“Thanks old fellow, you have a way of cheering me up,” Graham said, taking a cigar and glancing Buck’s way again.
Weldon lit his cigar. “Buck, you all right over there?”
Buck nodded and whispered. “Seems the captain had an awful good time at West Point.”
“Simon had a good time everywhere,” Weldon replied with a note of sadness.
“Sounds like my kind of bloke,” Fred said.
“No, I doubt it,” Weldon said. “Simon had a heart of gold; spent most of his time thinking of others.”
“I guess you’re accusing me of something Mr. Weldon.”
“No, it’s just that Simon never went in much for intimidation and trickery.”
“Weldon, that’s enough,” Graham warned.
“You’re right, Crenshaw,” Weldon said. “It is Christmas after all.”
Buck turned the pages in the memory book with care. “Captain McCullough was very impressive looking when he was young,” he said.
“What are you, a Nancy boy now?” Fred asked. “First it was coloreds and now this.”
Buck jumped up and went for Fred’s throat. “You bastard! You’re a piece of shit!”
Graham and Weldon dragged them apart and Margaret called from across the hallway. “Come now, boys. No rough housing—the dining room is fine so come eat now.”
“Get yourselves in order and don’t give me yet another reason to be ashamed,” Graham ordered and walked out.
Weldon hesitated, but then followed Graham.
“Look at you, Buck. Any reason for your ass sucking Mr. Weldon?”
Fred grabbed the memory book from the chair Buck had deserted. “Suddenly you take an interest in a dead and buried relative of theirs? Then you compliment Weldon over selling his horses? Whose side are you on? Seems it’s always the wrong one and I’m sick of bailing you out.”
“Then don’t. I wouldn’t be up on charges if it wasn’t for your help.”
“You wanted Streeter gone, and he’s gone, you little coward. You sicken me—and Father and Mama, too.”
“Shut your mouth, Fred.”
Fred grabbed him by the collar. “I warn you, if you tell anyone what happened that night . . .”
Buck shoved him. “What! What will you do?”
“I’ll kill you,” Fred stated.
“You will not destroy my good name over Streeter, Buck.”
Buck laughed again. “Good name?”
“Buck, you have always acted morally superior, but why? When have you ever gone against me? You know as well as I do that on your own you’re nothing. You will and have always been just my brother. That and Father’s bribes got you in at the Point.”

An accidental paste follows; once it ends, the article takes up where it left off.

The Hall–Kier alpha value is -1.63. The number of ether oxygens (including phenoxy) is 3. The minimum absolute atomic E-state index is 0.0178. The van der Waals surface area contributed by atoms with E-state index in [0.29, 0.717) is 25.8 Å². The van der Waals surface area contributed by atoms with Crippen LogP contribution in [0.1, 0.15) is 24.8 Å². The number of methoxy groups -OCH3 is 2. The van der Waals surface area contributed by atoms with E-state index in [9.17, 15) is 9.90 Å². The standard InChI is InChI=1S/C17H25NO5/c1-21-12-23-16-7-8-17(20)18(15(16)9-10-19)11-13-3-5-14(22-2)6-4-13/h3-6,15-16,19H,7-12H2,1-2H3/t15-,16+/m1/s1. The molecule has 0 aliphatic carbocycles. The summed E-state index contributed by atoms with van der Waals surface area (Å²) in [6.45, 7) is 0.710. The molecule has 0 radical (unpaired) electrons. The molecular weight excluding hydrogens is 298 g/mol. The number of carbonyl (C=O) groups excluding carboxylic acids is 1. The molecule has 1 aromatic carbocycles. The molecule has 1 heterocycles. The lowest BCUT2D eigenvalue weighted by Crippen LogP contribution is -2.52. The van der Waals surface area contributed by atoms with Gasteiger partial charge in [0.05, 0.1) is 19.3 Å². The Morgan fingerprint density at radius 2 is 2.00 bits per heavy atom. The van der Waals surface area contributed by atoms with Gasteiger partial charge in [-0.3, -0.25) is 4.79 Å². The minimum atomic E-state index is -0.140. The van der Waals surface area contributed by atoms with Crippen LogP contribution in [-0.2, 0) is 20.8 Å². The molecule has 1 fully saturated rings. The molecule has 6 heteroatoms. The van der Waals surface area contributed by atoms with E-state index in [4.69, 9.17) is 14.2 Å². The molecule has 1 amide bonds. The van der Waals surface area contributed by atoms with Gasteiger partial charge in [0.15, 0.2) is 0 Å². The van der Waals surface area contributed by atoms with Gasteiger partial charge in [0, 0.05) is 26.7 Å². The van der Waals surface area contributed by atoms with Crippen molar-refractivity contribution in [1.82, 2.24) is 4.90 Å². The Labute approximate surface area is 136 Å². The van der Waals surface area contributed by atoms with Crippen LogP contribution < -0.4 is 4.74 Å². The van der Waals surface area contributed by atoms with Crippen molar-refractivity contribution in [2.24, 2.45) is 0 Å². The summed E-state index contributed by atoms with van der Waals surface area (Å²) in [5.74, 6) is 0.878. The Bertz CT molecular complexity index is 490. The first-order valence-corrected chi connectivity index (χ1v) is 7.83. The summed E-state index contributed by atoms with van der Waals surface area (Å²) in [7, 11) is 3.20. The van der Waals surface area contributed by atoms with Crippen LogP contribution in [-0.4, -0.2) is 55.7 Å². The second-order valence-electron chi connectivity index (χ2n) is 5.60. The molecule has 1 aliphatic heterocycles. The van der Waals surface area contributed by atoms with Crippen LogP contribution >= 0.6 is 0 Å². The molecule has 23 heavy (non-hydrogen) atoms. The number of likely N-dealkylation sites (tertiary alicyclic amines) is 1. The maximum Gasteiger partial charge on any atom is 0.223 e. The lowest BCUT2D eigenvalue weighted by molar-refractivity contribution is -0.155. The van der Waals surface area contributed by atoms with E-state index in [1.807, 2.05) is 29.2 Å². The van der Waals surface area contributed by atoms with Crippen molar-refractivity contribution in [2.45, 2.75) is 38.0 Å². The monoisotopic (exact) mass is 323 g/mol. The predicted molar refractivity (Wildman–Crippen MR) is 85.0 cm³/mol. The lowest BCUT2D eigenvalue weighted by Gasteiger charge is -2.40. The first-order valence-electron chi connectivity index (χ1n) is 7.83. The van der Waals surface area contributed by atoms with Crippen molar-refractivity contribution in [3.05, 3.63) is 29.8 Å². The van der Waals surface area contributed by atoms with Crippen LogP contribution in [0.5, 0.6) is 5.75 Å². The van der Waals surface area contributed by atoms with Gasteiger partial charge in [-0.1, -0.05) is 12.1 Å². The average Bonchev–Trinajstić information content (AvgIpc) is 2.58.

“Enough of your damned lies!”
“Sure, your grades were good, but truth be known, they didn’t like your personality—or lack of it. You’re colorless, a bore even. Every friend you had I engineered for you. If only I hadn’t left you to your own devices last summer . . .”
Buck stood shaking.
“What’s this?” Fred asked. “You’re crying! STOP NOW.” Fred waited a moment and then slapped him hard. “Get a hold of yourself.”
Buck ripped the West Point book from Fred’s hand, but Fred tugged it back and flung it into the fire.
Excerpted from WEARY OF RUNNING. Read more about Buck Crenshaw and his misadventures when you buy the book today!
“The second installment in The Tenafly Road Series definitely did not disappoint. With the introduction of new characters and the return of familiar ones, Weary of Running made for an exciting read. The protagonist, Thankful, is the real highlight of the novel. She consistently makes very poor decisions but in the end, you can understand why she has made every last one of them. The story ranges from love and romance to questions of faith and morality. It does all this without being preachy and explores many angles of different aspects of life. This is one of the best books I have read in a long time.” Amazon Review
“Buck Crenshaw is my favorite dysfunctional lovable character.”
PART ONE HERE
PART TWO HERE
PART THREE HERE
PART FOUR HERE
PART FIVE HERE
PART SIX HERE
PART SEVEN HERE
PART EIGHT HERE
PART NINE HERE
PART TEN HERE
PART ELEVEN HERE
PART TWELVE HERE
PART THIRTEEN HERE
PART FOURTEEN HERE
PART FIFTEEN HERE
PART SIXTEEN HERE
PART SEVENTEEN HERE
PART EIGHTEEN HERE